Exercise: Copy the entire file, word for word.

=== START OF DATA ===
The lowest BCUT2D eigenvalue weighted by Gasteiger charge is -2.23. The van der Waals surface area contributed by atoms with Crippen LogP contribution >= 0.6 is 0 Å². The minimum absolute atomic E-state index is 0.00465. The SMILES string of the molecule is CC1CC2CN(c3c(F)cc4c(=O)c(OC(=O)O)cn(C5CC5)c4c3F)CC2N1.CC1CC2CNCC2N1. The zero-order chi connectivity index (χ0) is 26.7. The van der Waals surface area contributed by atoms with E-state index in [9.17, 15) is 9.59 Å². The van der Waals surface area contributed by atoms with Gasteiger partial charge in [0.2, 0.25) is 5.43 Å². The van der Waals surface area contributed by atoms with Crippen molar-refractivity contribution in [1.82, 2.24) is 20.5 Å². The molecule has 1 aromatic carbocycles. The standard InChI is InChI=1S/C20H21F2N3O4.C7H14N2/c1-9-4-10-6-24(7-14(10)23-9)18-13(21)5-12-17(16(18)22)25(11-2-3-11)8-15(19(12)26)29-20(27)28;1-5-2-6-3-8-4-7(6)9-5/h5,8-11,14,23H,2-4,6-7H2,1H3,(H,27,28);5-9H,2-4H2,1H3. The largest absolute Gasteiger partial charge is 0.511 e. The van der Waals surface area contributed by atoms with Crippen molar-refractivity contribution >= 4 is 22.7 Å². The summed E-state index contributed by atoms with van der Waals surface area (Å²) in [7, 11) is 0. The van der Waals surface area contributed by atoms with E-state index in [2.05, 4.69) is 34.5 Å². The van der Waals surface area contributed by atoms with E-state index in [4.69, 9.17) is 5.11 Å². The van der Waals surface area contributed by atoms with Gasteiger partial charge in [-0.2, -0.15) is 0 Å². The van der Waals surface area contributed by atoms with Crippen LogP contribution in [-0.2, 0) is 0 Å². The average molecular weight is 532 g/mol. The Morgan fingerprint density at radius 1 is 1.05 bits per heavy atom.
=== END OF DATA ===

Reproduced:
The lowest BCUT2D eigenvalue weighted by Gasteiger charge is -2.23. The van der Waals surface area contributed by atoms with Crippen LogP contribution >= 0.6 is 0 Å². The minimum absolute atomic E-state index is 0.00465. The SMILES string of the molecule is CC1CC2CN(c3c(F)cc4c(=O)c(OC(=O)O)cn(C5CC5)c4c3F)CC2N1.CC1CC2CNCC2N1. The zero-order chi connectivity index (χ0) is 26.7. The van der Waals surface area contributed by atoms with E-state index in [9.17, 15) is 9.59 Å². The van der Waals surface area contributed by atoms with Gasteiger partial charge in [0.2, 0.25) is 5.43 Å². The van der Waals surface area contributed by atoms with Crippen molar-refractivity contribution in [1.82, 2.24) is 20.5 Å². The molecule has 1 aromatic carbocycles. The standard InChI is InChI=1S/C20H21F2N3O4.C7H14N2/c1-9-4-10-6-24(7-14(10)23-9)18-13(21)5-12-17(16(18)22)25(11-2-3-11)8-15(19(12)26)29-20(27)28;1-5-2-6-3-8-4-7(6)9-5/h5,8-11,14,23H,2-4,6-7H2,1H3,(H,27,28);5-9H,2-4H2,1H3. The largest absolute Gasteiger partial charge is 0.511 e. The van der Waals surface area contributed by atoms with Crippen molar-refractivity contribution >= 4 is 22.7 Å². The summed E-state index contributed by atoms with van der Waals surface area (Å²) in [7, 11) is 0. The van der Waals surface area contributed by atoms with E-state index in [2.05, 4.69) is 34.5 Å². The van der Waals surface area contributed by atoms with E-state index in [4.69, 9.17) is 5.11 Å². The van der Waals surface area contributed by atoms with Gasteiger partial charge in [-0.2, -0.15) is 0 Å². The van der Waals surface area contributed by atoms with Crippen LogP contribution in [-0.2, 0) is 0 Å². The average molecular weight is 532 g/mol. The Morgan fingerprint density at radius 1 is 1.05 bits per heavy atom.